Sometimes events in the present can be seen more clearly through the prism of the past. Written by Sarah Sigal and directed by Jessica Beck, Agent of Influence: The Secret Life of Pamela More is set in 1936, at a time when Hitler’s status in Germany was in the ascendancy and through his associates, making inroads with potentially sympathetic parties in Europe and beyond. Rebecca Dunn plays the eponymous Lady More – socialite and fashion editor at The Times.
Happily oblivious about anything beyond fashion, More’s apolitical nature undergoes a U-turn when two men help to irrevocably change her outlook: Mr Stern, a colleague from The Times and ‘Charlie’, who works for the Secret Services and recruits her for a mission of national importance. The crisis? David, the Prince of Wales intends to marry American divorcee Wallis Simpson, who also happens to be in regular contact with Count Von Ribbentrop, an influential member of the Third Reich. With memories of ‘double agent’ Mata Hari still fresh from the First World War, alarm bells are ringing. As a woman with her own natural ‘gifts’, contacts and position, More is an ideal candidate to mix in these exclusive circles and report back to Charlie…
Half of the charm of Agent of Influence is More’s matter-of-fact observations about people and events. There is an element of cattishness in some of the comments, but much of the humour stems from the superficial observations she makes which we all do and that like a magpie, gets distracted by the shiny, opulent apparel worn by others. Of course, this has overtures to many magazines and websites nowadays, where the appetite for gossip about celebrities and their apparel outweighs any consideration for serious news.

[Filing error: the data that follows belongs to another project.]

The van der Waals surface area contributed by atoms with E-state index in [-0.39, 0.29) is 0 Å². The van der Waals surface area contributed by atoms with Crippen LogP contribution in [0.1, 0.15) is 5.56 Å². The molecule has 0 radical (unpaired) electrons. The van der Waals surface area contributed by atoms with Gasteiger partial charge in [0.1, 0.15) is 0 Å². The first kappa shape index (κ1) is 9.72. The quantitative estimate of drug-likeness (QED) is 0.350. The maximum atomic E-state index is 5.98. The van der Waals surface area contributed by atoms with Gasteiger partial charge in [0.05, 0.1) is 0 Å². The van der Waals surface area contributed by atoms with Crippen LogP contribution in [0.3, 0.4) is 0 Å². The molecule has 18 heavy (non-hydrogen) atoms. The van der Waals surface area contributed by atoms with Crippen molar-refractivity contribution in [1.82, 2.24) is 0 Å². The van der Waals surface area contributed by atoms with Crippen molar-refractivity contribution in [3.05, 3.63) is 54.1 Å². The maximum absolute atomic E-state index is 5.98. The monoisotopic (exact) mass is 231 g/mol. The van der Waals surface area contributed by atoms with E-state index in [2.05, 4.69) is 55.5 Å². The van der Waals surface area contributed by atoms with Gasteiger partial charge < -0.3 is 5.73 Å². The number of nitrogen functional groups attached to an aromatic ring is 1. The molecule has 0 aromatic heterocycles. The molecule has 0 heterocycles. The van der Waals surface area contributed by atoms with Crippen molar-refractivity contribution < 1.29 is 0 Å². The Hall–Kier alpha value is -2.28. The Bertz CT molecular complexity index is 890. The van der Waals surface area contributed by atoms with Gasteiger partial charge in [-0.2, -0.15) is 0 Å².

Interweaving the details of yesteryear with an immediacy that makes the show feel fresh and current, Dunn makes Sigal’s prose her own. By playing it ‘straight’, the inherent humour in More’s escapades doesn’t feel forced, but naturally rises to the surface. By the same token, the moments where More ‘finds her voice’ and is critical of the status quo has unexpected gravitas.
There have been other shows like Dick Barton: Special Agent and The 39 Steps that are also set in the 1930s and ’40s, deftly blending political intrigue and comedy. But what sets Agent of Influence apart from other shows in this genre is its all-female creative team, the show’s prescience and the fact that the story isn’t told from ‘Richard Hannay’s’ perspective, but from ‘Pamela’s’…
© Michael Davis 2017
Agent of Influence runs at Drayton Arms Theatre until 23rd September 2017
Agent of Influence continues its national tour in October at:
Wingates Village Institute, Northumberland – 5th October
Hepscott Parish Hall, Morpeth – 6th October
Whorlton Village Hall, Barnard Castle – 7th October
Tirril Reading Rooms, Cumbria – 8th October
Lund Village Hall, Yorkshire – 12th October
Wroot Village Hall, Doncaster – 13th October
Goxhill Memorial Hall, Doncaster – 14th October
Barton-on-Humber, Assembly Rooms, Doncaster – 15th October